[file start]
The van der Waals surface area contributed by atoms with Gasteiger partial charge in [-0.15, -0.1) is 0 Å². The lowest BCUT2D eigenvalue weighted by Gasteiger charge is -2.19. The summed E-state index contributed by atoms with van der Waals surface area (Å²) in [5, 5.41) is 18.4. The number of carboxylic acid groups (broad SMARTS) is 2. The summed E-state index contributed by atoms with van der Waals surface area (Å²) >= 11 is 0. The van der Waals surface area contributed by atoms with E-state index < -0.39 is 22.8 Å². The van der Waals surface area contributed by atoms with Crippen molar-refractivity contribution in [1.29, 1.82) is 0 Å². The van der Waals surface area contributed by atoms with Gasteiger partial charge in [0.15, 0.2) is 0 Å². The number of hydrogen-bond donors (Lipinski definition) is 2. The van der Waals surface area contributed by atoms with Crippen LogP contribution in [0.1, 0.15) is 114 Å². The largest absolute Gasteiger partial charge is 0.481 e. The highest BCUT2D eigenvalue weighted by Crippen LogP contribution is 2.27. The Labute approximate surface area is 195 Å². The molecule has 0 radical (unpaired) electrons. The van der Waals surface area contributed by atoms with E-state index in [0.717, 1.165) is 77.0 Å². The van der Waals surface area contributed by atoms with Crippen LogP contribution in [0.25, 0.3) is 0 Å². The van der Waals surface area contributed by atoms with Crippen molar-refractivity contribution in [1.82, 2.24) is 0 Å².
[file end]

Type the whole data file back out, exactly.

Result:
The van der Waals surface area contributed by atoms with Gasteiger partial charge in [-0.15, -0.1) is 0 Å². The lowest BCUT2D eigenvalue weighted by Gasteiger charge is -2.19. The summed E-state index contributed by atoms with van der Waals surface area (Å²) in [5, 5.41) is 18.4. The number of carboxylic acid groups (broad SMARTS) is 2. The summed E-state index contributed by atoms with van der Waals surface area (Å²) >= 11 is 0. The van der Waals surface area contributed by atoms with E-state index < -0.39 is 22.8 Å². The van der Waals surface area contributed by atoms with Crippen molar-refractivity contribution in [1.29, 1.82) is 0 Å². The van der Waals surface area contributed by atoms with Gasteiger partial charge in [0.15, 0.2) is 0 Å². The number of hydrogen-bond donors (Lipinski definition) is 2. The van der Waals surface area contributed by atoms with Crippen LogP contribution in [0.1, 0.15) is 114 Å². The largest absolute Gasteiger partial charge is 0.481 e. The highest BCUT2D eigenvalue weighted by Crippen LogP contribution is 2.27. The Labute approximate surface area is 195 Å². The molecule has 0 radical (unpaired) electrons. The van der Waals surface area contributed by atoms with E-state index in [0.717, 1.165) is 77.0 Å². The van der Waals surface area contributed by atoms with Crippen LogP contribution in [0.25, 0.3) is 0 Å². The van der Waals surface area contributed by atoms with Crippen molar-refractivity contribution in [1.82, 2.24) is 0 Å².